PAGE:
State College Ranked Third-Best College Town for Students
State College, home to Penn State's University Park campus, has again been ranked third-best among college towns for college students by the non-profit economic research organization American Institute for Economic Research.
The rankings appeared in AIER's recently released 2013-14 College Destinations Index, an annual quantitative ranking of the nation's 75 best towns and cities to live in if you're a college student. The index takes into consideration such aspects as academic environment, quality of life and professional opportunity.
"State College has consistently been ranked among the best places to live, best college towns and a safe community, to name just a few of the accolades," said Penn State Spokeswoman Lisa Powers. "For those who live, work and study here, it certainly reaffirms our lifestyle and college choice. This is a friendly, welcoming, educated and caring community. The ranking reflects those values."
The CDI considers college towns as those with a residential population under 250,000. Ithaca, N.Y., and Ames, Iowa, came in first and second, respectively. The locations were chosen based on an analysis of 229 U.S. metropolitan statistical areas with student populations of at least 15,000.
According to Steven Cunningham, chief economist at the Barrington, Mass.-based AIER, the CDI aims to provide an additional resource to students and their parents to help them evaluate their college decisions, based on additional factors beyond academics.
"Cities and towns on this list don't just offer great academic environment or college experience for students," said Cunningham. "They're also vibrant places for businesses to open, tourists to visit and people to live."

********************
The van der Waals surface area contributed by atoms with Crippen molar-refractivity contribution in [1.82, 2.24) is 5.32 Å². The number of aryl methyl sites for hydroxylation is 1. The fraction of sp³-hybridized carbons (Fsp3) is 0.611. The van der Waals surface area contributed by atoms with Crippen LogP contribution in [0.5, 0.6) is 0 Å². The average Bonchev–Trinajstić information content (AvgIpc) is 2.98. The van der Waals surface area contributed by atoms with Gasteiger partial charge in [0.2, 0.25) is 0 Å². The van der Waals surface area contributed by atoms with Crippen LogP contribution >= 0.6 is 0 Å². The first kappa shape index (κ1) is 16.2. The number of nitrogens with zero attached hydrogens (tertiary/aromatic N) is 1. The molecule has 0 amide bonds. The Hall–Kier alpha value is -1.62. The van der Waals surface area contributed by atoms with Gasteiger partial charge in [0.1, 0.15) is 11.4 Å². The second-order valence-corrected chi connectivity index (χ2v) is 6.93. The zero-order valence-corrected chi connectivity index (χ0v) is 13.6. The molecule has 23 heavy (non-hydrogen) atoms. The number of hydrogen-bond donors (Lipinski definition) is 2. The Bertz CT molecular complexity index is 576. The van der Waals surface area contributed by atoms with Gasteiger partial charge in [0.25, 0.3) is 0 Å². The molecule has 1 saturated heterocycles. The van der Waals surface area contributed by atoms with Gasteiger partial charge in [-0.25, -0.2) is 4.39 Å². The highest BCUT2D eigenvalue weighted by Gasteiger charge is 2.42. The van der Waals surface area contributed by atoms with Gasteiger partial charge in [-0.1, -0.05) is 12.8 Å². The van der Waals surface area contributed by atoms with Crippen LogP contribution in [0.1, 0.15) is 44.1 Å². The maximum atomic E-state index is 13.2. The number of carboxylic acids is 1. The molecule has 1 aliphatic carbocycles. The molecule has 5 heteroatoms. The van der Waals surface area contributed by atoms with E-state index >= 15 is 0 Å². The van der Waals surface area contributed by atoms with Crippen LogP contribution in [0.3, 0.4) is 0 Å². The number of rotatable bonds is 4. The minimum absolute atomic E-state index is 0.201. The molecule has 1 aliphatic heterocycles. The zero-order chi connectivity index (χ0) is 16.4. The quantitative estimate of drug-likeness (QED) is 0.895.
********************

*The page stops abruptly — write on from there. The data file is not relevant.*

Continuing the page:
State College ranked third among college towns based on its performance across 12 factors in three categories that impact the student experience, according to AIER:
- Academic environment: student concentration, student diversity, research capacity and degree attainment;
- Quality of life: cost of living, arts and leisure, city accessibility and creative class;
- Professional opportunities: earning potential, entrepreneurial activity, unemployment rate and brain gain/drain.
According to AIER, the index is created by evaluating the index factors using the most current data available from the Census Bureau, Bureau of Labor Statistics, Department of Housing and Urban Development, Integrated Postsecondary Education Data System, National Science Foundation and Small Business Administration to provide a snapshot of each community's overall academic and cultural environment, quality of life and employment opportunities in the area.